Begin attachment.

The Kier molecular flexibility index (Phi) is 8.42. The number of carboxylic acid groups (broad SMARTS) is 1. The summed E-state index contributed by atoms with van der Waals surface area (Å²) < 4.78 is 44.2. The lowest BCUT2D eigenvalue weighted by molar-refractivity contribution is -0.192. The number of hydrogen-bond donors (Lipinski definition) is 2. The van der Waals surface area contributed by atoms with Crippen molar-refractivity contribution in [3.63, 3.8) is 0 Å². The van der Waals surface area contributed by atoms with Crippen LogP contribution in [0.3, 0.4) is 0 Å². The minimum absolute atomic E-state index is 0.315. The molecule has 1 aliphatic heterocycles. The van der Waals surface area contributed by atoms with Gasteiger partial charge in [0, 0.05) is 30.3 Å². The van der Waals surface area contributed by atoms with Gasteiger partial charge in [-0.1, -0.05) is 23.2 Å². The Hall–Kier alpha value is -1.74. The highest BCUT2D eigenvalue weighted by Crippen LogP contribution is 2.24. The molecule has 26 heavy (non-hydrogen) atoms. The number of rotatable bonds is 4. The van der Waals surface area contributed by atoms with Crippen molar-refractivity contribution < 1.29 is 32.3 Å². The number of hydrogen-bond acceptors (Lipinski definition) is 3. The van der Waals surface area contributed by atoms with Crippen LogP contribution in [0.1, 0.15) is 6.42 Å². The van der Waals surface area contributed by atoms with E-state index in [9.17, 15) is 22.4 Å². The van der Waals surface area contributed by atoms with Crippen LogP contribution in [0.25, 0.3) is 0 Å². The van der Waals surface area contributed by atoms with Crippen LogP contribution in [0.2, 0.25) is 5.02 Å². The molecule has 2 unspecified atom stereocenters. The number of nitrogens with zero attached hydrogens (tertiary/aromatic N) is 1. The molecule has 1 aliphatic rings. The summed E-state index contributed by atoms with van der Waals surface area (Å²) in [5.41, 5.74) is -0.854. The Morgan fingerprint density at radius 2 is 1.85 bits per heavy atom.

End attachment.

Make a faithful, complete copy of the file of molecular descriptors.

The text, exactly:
The Kier molecular flexibility index (Phi) is 8.42. The number of carboxylic acid groups (broad SMARTS) is 1. The summed E-state index contributed by atoms with van der Waals surface area (Å²) < 4.78 is 44.2. The lowest BCUT2D eigenvalue weighted by molar-refractivity contribution is -0.192. The number of hydrogen-bond donors (Lipinski definition) is 2. The van der Waals surface area contributed by atoms with Crippen molar-refractivity contribution in [3.63, 3.8) is 0 Å². The van der Waals surface area contributed by atoms with Crippen LogP contribution in [0.3, 0.4) is 0 Å². The minimum absolute atomic E-state index is 0.315. The molecule has 1 aliphatic heterocycles. The van der Waals surface area contributed by atoms with Gasteiger partial charge in [0, 0.05) is 30.3 Å². The van der Waals surface area contributed by atoms with Gasteiger partial charge in [-0.1, -0.05) is 23.2 Å². The Hall–Kier alpha value is -1.74. The highest BCUT2D eigenvalue weighted by Crippen LogP contribution is 2.24. The molecule has 26 heavy (non-hydrogen) atoms. The number of rotatable bonds is 4. The van der Waals surface area contributed by atoms with Crippen molar-refractivity contribution < 1.29 is 32.3 Å². The number of hydrogen-bond acceptors (Lipinski definition) is 3. The van der Waals surface area contributed by atoms with Crippen LogP contribution in [0.1, 0.15) is 6.42 Å². The van der Waals surface area contributed by atoms with E-state index in [9.17, 15) is 22.4 Å². The van der Waals surface area contributed by atoms with Crippen LogP contribution in [0.25, 0.3) is 0 Å². The van der Waals surface area contributed by atoms with Crippen LogP contribution in [0.2, 0.25) is 5.02 Å². The molecule has 2 unspecified atom stereocenters. The number of nitrogens with zero attached hydrogens (tertiary/aromatic N) is 1. The molecule has 1 aliphatic rings. The summed E-state index contributed by atoms with van der Waals surface area (Å²) in [5.41, 5.74) is -0.854. The Morgan fingerprint density at radius 2 is 1.85 bits per heavy atom.